On the Captain’s order the five women were taken off first.
It involved a nerve wracking climb down a swaying rope ladder into the pitching lifeboat. There was a danger of being crushed as the swell continuously rammed the lifeboat against the side of the ship. Waves lashing against the seaward side flung spray up over the top deck which poured down on top of them.
Stewardess Robert later said she found this a more harrowing experience than leaving the sinking Titanic.
The surgeons and senior medical staff were next to leave. The crew was ordered to remain until last, but three men pushed forward and clambered down into the lifeboat. Captain Nielson later described them as “cowards”.
Langlands was anxious to get away from the buffeting against the ships side and as there were now seventeen people onboard, in addition to his crew of fourteen, he made for the shore where willing hands helped the rescued seventeen on to The Scar.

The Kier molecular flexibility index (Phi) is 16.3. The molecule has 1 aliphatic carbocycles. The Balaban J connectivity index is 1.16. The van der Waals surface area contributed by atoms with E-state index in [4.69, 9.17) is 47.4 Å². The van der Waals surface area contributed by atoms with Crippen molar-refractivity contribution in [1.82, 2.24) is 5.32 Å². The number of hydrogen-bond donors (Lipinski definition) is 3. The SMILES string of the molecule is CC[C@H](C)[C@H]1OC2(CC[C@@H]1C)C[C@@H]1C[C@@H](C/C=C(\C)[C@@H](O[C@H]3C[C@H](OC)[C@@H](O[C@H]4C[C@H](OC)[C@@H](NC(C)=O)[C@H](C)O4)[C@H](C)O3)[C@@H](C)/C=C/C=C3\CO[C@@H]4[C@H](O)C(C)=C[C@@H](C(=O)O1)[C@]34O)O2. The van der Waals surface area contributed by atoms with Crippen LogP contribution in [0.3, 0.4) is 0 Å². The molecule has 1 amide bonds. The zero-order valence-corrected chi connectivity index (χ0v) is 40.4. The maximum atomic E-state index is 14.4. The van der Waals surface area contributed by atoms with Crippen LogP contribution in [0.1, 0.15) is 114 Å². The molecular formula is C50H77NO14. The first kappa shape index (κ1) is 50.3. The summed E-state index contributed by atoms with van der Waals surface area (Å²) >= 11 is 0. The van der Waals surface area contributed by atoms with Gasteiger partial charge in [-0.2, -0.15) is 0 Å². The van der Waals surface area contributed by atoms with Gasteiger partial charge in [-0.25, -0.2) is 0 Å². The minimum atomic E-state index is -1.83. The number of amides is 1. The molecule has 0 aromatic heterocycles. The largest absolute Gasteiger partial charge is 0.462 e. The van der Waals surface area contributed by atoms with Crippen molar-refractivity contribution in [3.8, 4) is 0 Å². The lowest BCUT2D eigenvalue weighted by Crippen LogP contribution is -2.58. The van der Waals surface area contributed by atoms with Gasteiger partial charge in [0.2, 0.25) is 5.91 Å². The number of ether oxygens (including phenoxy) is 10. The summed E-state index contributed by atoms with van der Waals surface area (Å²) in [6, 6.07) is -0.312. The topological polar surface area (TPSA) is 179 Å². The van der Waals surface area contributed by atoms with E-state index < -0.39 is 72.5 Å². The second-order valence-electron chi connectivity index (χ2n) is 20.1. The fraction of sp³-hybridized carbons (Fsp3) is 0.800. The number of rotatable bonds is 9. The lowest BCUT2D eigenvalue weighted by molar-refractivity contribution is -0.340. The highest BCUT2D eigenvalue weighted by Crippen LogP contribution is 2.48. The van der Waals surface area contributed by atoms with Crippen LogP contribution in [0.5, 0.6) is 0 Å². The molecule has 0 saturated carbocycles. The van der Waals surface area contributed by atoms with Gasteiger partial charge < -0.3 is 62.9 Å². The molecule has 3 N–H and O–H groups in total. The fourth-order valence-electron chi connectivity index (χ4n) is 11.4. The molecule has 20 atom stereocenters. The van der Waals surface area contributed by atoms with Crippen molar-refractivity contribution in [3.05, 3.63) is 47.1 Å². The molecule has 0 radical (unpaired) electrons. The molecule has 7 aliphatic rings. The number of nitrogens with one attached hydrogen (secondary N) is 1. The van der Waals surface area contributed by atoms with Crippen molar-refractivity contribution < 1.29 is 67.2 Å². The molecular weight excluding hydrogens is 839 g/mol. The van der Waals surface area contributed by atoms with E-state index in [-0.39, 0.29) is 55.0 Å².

The Coxswain immediately turned the boat for a second trip. Again there was a ceaseless battering of the waves and, as he had feared, the two holes below the waterline had been enlarged.
Eighteen more men were taken off, including Fred Reddiough and Anthony Waterworth.
The lifeboat was almost awash. The second journey was very much slower than the first, and as they entered shallow water, submerged rocks inflicted severe damage to the already weakened hull.
A further trip was clearly suicidal. After conferring with Captain John Milburn, Lloyd’s agent at Whitby and a senior member of the Lifeboat Committee, it was reluctantly decided that the John Fielden was of no further use.
Copyright © Ken Wilson 1981